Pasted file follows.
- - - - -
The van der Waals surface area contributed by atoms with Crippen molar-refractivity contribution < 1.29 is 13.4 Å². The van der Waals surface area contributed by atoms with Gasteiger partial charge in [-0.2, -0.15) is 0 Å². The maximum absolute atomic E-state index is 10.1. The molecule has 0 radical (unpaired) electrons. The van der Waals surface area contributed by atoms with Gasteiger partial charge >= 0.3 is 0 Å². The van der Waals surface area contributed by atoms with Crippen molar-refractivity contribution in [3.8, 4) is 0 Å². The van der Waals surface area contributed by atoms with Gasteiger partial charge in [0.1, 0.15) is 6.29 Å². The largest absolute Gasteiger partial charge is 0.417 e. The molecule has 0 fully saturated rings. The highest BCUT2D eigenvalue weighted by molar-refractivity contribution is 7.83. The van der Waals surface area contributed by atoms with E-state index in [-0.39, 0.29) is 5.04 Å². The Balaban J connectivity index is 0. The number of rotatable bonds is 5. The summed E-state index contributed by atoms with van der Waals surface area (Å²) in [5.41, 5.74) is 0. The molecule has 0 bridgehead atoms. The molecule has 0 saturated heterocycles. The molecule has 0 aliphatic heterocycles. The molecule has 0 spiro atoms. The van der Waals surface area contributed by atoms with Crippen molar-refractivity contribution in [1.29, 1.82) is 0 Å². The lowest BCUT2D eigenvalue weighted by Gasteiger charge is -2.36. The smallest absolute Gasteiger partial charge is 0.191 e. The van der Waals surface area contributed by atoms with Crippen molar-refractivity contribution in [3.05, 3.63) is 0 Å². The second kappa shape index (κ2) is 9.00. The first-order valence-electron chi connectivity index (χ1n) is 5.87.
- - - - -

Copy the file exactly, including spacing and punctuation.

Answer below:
The van der Waals surface area contributed by atoms with Crippen molar-refractivity contribution < 1.29 is 13.4 Å². The van der Waals surface area contributed by atoms with Gasteiger partial charge in [-0.2, -0.15) is 0 Å². The maximum absolute atomic E-state index is 10.1. The molecule has 0 radical (unpaired) electrons. The van der Waals surface area contributed by atoms with Gasteiger partial charge >= 0.3 is 0 Å². The van der Waals surface area contributed by atoms with Crippen molar-refractivity contribution in [3.8, 4) is 0 Å². The van der Waals surface area contributed by atoms with Gasteiger partial charge in [0.1, 0.15) is 6.29 Å². The largest absolute Gasteiger partial charge is 0.417 e. The molecule has 0 fully saturated rings. The highest BCUT2D eigenvalue weighted by molar-refractivity contribution is 7.83. The van der Waals surface area contributed by atoms with E-state index in [-0.39, 0.29) is 5.04 Å². The Balaban J connectivity index is 0. The number of rotatable bonds is 5. The summed E-state index contributed by atoms with van der Waals surface area (Å²) in [5.41, 5.74) is 0. The molecule has 0 bridgehead atoms. The molecule has 0 saturated heterocycles. The molecule has 0 aliphatic heterocycles. The molecule has 0 spiro atoms. The van der Waals surface area contributed by atoms with Crippen molar-refractivity contribution in [1.29, 1.82) is 0 Å². The lowest BCUT2D eigenvalue weighted by Gasteiger charge is -2.36. The smallest absolute Gasteiger partial charge is 0.191 e. The van der Waals surface area contributed by atoms with Crippen molar-refractivity contribution in [3.05, 3.63) is 0 Å². The second kappa shape index (κ2) is 9.00. The first-order valence-electron chi connectivity index (χ1n) is 5.87.